Faculty Qualifications and Responsibilities

Requirements


  • The requirements for teaching distance education courses are the same as those for teaching the equivalent face-to-face courses.  Check with your department for specific qualifications, requirements, and limitations. 
  • New distance education faculty are hired by the academic or vocational department and report to the Department Chair or Faculty Online Manager for that department, not to DEET.  Applications should be submitted to CTC Human Resources.
  • Distant Learners have the same rights as students who sit in a face-to-face classroom.  Consequently, the assignment of a distance education course should be received with the same level of faculty commitment as a face-to-face course.
  • All faculty working with distant learners are expected to have some degree of technical skills, and training is available. 
    • With the initiative of providing Blackboard access for all courses (online and classroom), familiarity with basic Blackboard tools and basic computer skills are essential.
    • Try this quiz to assess your capabilities:  Am I ready to use technology to teach classes?
    • Check the Technical Requirements page to ensure you have adequate hardware and software.
  • Some CTC academic departments have a Faculty Online Manager in addition to a Department Chair. Please see this department list for details.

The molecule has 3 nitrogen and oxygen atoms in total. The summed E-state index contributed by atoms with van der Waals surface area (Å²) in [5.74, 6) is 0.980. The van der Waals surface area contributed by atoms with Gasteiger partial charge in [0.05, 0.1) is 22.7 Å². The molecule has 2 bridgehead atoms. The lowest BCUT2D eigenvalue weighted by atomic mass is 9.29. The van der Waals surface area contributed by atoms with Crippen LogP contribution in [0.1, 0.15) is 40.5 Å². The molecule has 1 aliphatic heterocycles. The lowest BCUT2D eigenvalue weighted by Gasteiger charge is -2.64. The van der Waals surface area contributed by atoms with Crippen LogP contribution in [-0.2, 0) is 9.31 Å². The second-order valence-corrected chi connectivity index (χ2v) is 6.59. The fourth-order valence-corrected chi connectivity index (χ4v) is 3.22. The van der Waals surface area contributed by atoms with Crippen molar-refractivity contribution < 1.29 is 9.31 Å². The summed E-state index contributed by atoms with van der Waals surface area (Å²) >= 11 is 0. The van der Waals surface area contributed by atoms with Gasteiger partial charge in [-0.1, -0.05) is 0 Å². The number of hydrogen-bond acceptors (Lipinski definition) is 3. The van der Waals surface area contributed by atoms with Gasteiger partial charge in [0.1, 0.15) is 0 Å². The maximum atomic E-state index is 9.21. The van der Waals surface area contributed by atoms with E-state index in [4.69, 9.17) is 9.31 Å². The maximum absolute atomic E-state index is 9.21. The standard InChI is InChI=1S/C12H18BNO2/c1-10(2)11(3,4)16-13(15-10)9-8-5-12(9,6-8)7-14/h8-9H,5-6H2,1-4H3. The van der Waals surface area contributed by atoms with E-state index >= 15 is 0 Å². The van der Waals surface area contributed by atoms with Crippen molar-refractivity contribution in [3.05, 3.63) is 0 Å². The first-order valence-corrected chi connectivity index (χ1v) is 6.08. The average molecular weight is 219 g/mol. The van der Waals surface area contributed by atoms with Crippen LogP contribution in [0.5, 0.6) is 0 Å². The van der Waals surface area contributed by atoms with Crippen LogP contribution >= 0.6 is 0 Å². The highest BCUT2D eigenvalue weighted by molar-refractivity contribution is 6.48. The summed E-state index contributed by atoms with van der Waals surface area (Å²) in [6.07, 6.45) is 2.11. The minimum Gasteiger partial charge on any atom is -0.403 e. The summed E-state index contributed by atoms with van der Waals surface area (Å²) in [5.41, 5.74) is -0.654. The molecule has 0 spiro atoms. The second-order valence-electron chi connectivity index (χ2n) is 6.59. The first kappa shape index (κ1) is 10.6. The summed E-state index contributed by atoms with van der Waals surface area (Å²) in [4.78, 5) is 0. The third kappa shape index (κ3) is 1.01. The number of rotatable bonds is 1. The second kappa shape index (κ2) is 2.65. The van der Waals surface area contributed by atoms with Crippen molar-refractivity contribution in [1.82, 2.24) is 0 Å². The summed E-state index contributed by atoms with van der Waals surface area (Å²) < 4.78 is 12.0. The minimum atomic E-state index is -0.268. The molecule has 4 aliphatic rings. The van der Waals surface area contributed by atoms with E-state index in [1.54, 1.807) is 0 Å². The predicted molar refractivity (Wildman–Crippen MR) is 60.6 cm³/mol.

• As a CTCD faculty member, you have 24/7 technical support:  see the Contact Us page.

Fallacies and Facts


  • Any instructor can teach online.
    • Not all face-to-face faculty are good online instructors.
    • Not all online faculty are good face-to-face instructors.
  • If I teach online, my students will teach themselves.
    • Teaching online is just as time consuming as face-to-face instruction, and in some cases, more. 
    • You don’t have to be online 24/7, but you must make your presence known in your virtual classroom.
    • You can provide instructions and other information to eliminate the need to answer the same questions repeatedly.
    • A little extra time spent up front can minimize effort and confusion later.
  • Online courses are correspondence courses where students work alone and take tests.
    • Per SACSCOC and the Texas Higher Education Coordinating Board (THECB), distance education courses must provide the same level of rigor and engagement as the corresponding face-to-face classes.
    • With available technology, online courses can engage the learner and provide for communication and collaboration.